To rule out effects of intrapatient variability on PK, individual patient log values of the two primary endpoints were plotted against each other. Positive high correlation between log(AUC0–last) and log(Cmax) was observed in both treatment groups. Interpretation of the same analysis by ADA subset was limited by the small number of patients; however, similar correlation trends were also observed (see online supplementary material G).
Efficacy was similar between treatments groups, with improvements from baseline observed in all endpoints. American College of Rheumatology (ACR) response rates were highly similar between groups (figure 1A). Mean changes from baseline at week 24 in all components of the ACR response were also highly similar between CT-P10 and RTX (see online supplementary material H), as was median (25th percentile, 75th percentile) time-to-onset of ACR20 response (58.0 (57.0 to 116.0) days and 60.0 (57.0 to 169.0) days for CT-P10 and RTX, respectively). The proportion of patients achieving good or moderate European League Against Rheumatism (EULAR) responses, and decreases in mean scores from baseline in Disease Activity Score in 28 joints (DAS28), Clinical Disease Activity Index and Simplified Disease Activity Index, were comparable between the two groups (figure 1B–D). At week 24, mean changes from baseline in DAS28 were not significantly different between the CT-P10 and RTX groups (DAS28-C reactive protein (CRP): −1.946 and −2.047, respectively (p=0.66; 95% CI for the difference in change from baseline: −0.36 to 0.43); DAS28-erythrocyte sedimentation rate, −2.065 and −2.147 (p=0.73; 95% CI −0.39 to 0.56)). Improvements in the 36-item Short Form Health Survey (SF-36) and physical component and mental component summary scores were of similar magnitude in the two treatment groups.
At week 24, ACR20 response rates in the CT-P10 and RTX groups, respectively, were 61.1% and 62.5% in patients with ADAs and 67.5% and 75.0% in those without ADAs. There was no statistically significant difference in ACR20 response rate between ADA subsets in each treatment group. Similarly, there were no significant differences in good or moderate EULAR response rates between ADA subsets in either treatment group.
PD and immunogenicity
Rapid and complete depletion of CD19+ peripheral B-cells was observed after infusion of CT-P10 or RTX (see online supplementary material I). No significant reductions in immunoglobulin levels were observed (see online supplementary material J).
ADAs were detected in 18 (17.6%) and 9 (17.6%) patients in the CT-P10 and RTX groups, respectively, at week 24; neutralising antibodies were detected at week 24 in 2 (2.0%) and 1 (2.0%) patient, respectively.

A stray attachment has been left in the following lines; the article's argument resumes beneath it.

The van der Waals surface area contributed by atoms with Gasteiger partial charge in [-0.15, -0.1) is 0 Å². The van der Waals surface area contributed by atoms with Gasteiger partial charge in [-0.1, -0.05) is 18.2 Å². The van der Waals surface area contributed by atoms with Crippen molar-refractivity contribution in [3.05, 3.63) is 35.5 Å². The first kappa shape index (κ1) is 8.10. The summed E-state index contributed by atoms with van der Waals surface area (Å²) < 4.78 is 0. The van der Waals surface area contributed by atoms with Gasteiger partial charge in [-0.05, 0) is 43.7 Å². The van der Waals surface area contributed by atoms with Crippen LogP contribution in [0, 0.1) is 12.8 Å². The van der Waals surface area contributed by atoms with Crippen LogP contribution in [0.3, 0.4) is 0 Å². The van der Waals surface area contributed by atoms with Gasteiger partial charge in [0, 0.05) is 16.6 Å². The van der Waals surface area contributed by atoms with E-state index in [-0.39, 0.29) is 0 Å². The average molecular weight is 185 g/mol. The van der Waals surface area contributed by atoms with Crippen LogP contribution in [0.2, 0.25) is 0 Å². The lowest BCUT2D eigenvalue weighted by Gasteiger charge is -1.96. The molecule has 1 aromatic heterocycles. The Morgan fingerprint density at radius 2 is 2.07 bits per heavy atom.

Adverse events occurred in 52 (51.0%) and 38 (74.5%) patients in the CT-P10 and RTX groups, respectively, and serious adverse events in 5 (4.9%) and 3 (5.9%). Infusion-related reactions occurred in 17 (16.7%) patients in the CT-P10 group and 10 (19.6%) in the RTX group. These reactions occurred after the first and second infusions in 15 (14.7%) and 4 (4.0%) patients, respectively, in the CT-P10 group and in 10 (19.6%) and no patients in the RTX group. Most infusion-related reactions were grade 1 or 2 in severity; one was grade 3 (headache in the CT-P10 group; resolved without treatment). Infections occurred in 24 (23.5%) and 13 (25.5%) patients in the CT-P10 and RTX groups, respectively. There were no life-threatening (grade 4) adverse events or deaths.
In each treatment group, there were no statistically significant differences in the incidence of serious adverse events, infusion-related reactions or infections between patients with and without ADAs at week 24 (p>0.05 for all comparisons). Online supplementary material K reports additional safety data.
The primary aim of this study was to demonstrate PK bioequivalence between CT-P10 and RTX in patients with RA. Unlike most phase I trials, the study also assessed efficacy. Another unusual feature was the 2:1 randomisation scheme. Original sample size calculations for the primary endpoint showed 50 patients were needed in each group considering a 20% drop-out rate. However, to allow further assessment of CT-P10 safety, we recruited another 50 patients to the CT-P10 group; this also led to an increase in study power.
The primary endpoints (AUC0–last and Cmax) were equivalent between CT-P10 and RTX as the 90% CIs for the ratios of their geometric mean values were within the predefined equivalence margins. These margins (80%–125%) were considered appropriate, and tighter margins not feasible, due to the broad therapeutic window of RTX and high interpatient variability in AUC previously observed with RTX.6–8 In both groups, mean AUC0–last and Cmax were similar to previous reports for RTX in patients with RA (AUC0–last (μg hour/mL): 200 238 and 203 783 for CT-P10 and RTX, respectively, vs 190 320–242 000;6 ,7 Cmax (μg/mL): 466 and 478, respectively, vs 355–453).7 ,8 Secondary PK outcomes were also highly similar between CT-P10 and RTX.